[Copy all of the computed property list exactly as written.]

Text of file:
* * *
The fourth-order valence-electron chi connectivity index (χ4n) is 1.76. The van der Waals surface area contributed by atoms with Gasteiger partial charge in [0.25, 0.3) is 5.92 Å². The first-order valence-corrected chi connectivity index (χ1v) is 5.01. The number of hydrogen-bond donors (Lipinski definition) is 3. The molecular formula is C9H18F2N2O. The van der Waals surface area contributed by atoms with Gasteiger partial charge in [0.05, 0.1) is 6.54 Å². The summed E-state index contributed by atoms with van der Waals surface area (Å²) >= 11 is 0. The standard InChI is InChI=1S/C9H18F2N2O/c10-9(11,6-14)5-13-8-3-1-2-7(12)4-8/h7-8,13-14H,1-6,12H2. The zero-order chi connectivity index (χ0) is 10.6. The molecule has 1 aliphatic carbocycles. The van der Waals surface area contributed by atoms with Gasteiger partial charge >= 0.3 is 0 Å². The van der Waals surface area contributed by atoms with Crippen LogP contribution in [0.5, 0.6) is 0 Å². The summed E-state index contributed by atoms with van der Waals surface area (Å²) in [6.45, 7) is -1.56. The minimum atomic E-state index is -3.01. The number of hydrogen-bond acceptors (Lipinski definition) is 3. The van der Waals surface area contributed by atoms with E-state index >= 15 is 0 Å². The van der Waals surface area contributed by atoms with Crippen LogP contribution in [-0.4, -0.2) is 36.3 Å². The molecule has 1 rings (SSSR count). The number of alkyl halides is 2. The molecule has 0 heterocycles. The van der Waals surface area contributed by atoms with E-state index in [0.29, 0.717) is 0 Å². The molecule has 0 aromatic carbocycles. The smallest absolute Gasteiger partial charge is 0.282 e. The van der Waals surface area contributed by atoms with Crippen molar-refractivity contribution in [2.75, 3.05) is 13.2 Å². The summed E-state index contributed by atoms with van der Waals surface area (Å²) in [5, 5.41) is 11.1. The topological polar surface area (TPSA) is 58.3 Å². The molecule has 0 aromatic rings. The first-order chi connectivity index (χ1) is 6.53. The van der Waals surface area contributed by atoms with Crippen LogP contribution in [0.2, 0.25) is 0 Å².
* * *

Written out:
The fourth-order valence-electron chi connectivity index (χ4n) is 1.76. The van der Waals surface area contributed by atoms with Gasteiger partial charge in [0.25, 0.3) is 5.92 Å². The first-order valence-corrected chi connectivity index (χ1v) is 5.01. The number of hydrogen-bond donors (Lipinski definition) is 3. The molecular formula is C9H18F2N2O. The van der Waals surface area contributed by atoms with Gasteiger partial charge in [0.05, 0.1) is 6.54 Å². The summed E-state index contributed by atoms with van der Waals surface area (Å²) >= 11 is 0. The standard InChI is InChI=1S/C9H18F2N2O/c10-9(11,6-14)5-13-8-3-1-2-7(12)4-8/h7-8,13-14H,1-6,12H2. The zero-order chi connectivity index (χ0) is 10.6. The molecule has 1 aliphatic carbocycles. The van der Waals surface area contributed by atoms with Gasteiger partial charge >= 0.3 is 0 Å². The van der Waals surface area contributed by atoms with Crippen LogP contribution in [0.5, 0.6) is 0 Å². The summed E-state index contributed by atoms with van der Waals surface area (Å²) in [6.45, 7) is -1.56. The minimum atomic E-state index is -3.01. The number of hydrogen-bond acceptors (Lipinski definition) is 3. The van der Waals surface area contributed by atoms with E-state index >= 15 is 0 Å². The van der Waals surface area contributed by atoms with Crippen LogP contribution in [-0.4, -0.2) is 36.3 Å². The molecule has 1 rings (SSSR count). The number of alkyl halides is 2. The molecule has 0 heterocycles. The van der Waals surface area contributed by atoms with E-state index in [0.29, 0.717) is 0 Å². The molecule has 0 aromatic carbocycles. The smallest absolute Gasteiger partial charge is 0.282 e. The van der Waals surface area contributed by atoms with Crippen molar-refractivity contribution in [2.75, 3.05) is 13.2 Å². The summed E-state index contributed by atoms with van der Waals surface area (Å²) in [5, 5.41) is 11.1. The topological polar surface area (TPSA) is 58.3 Å². The molecule has 0 aromatic rings. The first-order chi connectivity index (χ1) is 6.53. The van der Waals surface area contributed by atoms with Crippen LogP contribution in [0.2, 0.25) is 0 Å².